Why did you elect not to have Tommy John elbow surgery in the offseason?
Richard Sherman: I mean, I knew I wouldn’t have to throw a left-hand fastball, so I thought there was a chance I could avoid it. The timeline on the surgery, I think, was nine months or something like that, and I wasn’t going to be out of ball for nine months just to be able to throw a 99 mph fastball. The more opinions you get, everybody differs on what they would do. I started taking opinions from different players, and apparently a lot of O-linemen get the injury and they do just fine with it. So I felt confident that I would be able to play without getting the surgery, and just rehabbing. But I’m not comfortable giving up the dream of throwing a 99 mph left-hand fastball.
How is your elbow now, and do you have the same range of motion and strength in the arm as you did before the injury?
Sherman: It’s doing a lot better. Obviously, scar tissue is still there, but my mobility is there. I have a lot more strength in my extension than I had at the end of last season. It just comes down to time to get the scar tissue more flexible than it was. I didn’t really shut it down. Just did rehab work, weights, massages, lasers -- all these different treatments they have these days. I try not to put it in too many stressful positions. I’m still catching up. Hopefully [by the start of the regular season], I’ll be limitless.
How do you feel this team will react to the disappointment of the shocking ending to the Super Bowl and the loss to the Patriots?
Sherman: It’s the same way we recovered from the Super Bowl win the year before. You wash it off and have a clean slate. When you win, it doesn’t give you anything going to the next year, and when you lose it doesn’t take anything away from the next year. You get back to the grindstone. It was an emotional last couple of games. It’s football. What happened last year isn’t going to win or lose us any games this year, the same as winning the Super Bowl didn’t last year. I think everybody who has played the game has had a game like [the Super Bowl loss]. It’s part of what we do. You understand that you win some and you lose some. I don’t know how everybody else dealt with it. I think every person has their own unique way of doing things. You just go on about your day and understand the things you could have done to win the game. There are no excuses. Whether we were healthy or not, we lost. We accept that and move on. Overcoming adversity is what helped all of us get to where we are today.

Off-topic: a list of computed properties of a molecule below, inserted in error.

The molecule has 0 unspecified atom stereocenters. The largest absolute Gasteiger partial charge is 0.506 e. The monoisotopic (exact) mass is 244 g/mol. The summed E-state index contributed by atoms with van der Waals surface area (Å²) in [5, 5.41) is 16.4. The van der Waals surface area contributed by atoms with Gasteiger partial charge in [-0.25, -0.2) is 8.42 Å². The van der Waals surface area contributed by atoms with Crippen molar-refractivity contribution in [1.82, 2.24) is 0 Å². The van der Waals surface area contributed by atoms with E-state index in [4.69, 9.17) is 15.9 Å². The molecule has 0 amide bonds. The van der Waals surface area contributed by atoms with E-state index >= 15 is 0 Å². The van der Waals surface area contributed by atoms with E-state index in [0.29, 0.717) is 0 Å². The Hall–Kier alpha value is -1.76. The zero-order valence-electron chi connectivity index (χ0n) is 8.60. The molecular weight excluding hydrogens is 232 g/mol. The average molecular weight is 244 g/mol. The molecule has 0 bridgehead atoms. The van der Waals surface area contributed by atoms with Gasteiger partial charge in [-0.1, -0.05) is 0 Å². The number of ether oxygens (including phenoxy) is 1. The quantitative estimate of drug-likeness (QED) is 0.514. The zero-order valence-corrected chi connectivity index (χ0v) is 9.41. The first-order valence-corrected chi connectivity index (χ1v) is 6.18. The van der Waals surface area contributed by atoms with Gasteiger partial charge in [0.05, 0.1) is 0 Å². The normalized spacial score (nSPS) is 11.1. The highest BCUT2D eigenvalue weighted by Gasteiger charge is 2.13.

The secondary is a banged-up group entering the season, and you lost Byron Maxwell in free agency. Do you still expect the Legion of Boom to live up to its reputation?
Sherman: Yes. Every year you grow wiser in the game and more mature. These last few years, we’ve played a lot of games. It’s tops in the league. It wears on your body and you’re going to have injuries. But nobody is going to miss a substantial amount of the  season. We’ll be able to go back healthier and wiser. Kam Chancellor [who had a torn MCL and was back full speed at OTAs and minicamp] is a machine. I’m waiting for somebody to cut him open and study him and see what he’s made of because they don’t make ‘em like him. I’ve always said he recovers as fast as anybody. That’s just who he is. He’s a punisher. His style of play will leave a lot of people hurt if they hit people like that on a consistent basis, but he recovers from that quickly. His presence is felt and needed and so is Earl [Thomas, who had offseason shoulder surgery]. I know he’s chomping at the bit. He’ll be out there as quickly as he can. Obviously, it’s tough to lose Byron. But we got a playmaker [in free-agent signee Cary Williams] and somebody who has championship experience and has played well in big games. He comes in with a humble heart and is learning our scheme and technique. He understands our concept of team defense.
This has been the No. 1 scoring defense in each of the past three seasons. What’s the biggest reason for that? And is that a realistic expectation again this year?
Sherman: Yes, because it’s all about effort and attitude. And our guys also are the most prepared in football. It really comes down to how hard a guy is going to run to the football, play-in and play-out. Are you going to throw your body in there? We have the athletes, like linebackers that can drop into coverage and have the ability to break on a quarterback’s intentions. People can say they’ve studied our scheme and are adapting our scheme, but you can’t adapt to our mentality, our mindset, our intelligence, our football IQ. All those things matter, and it allows our defense to play fast.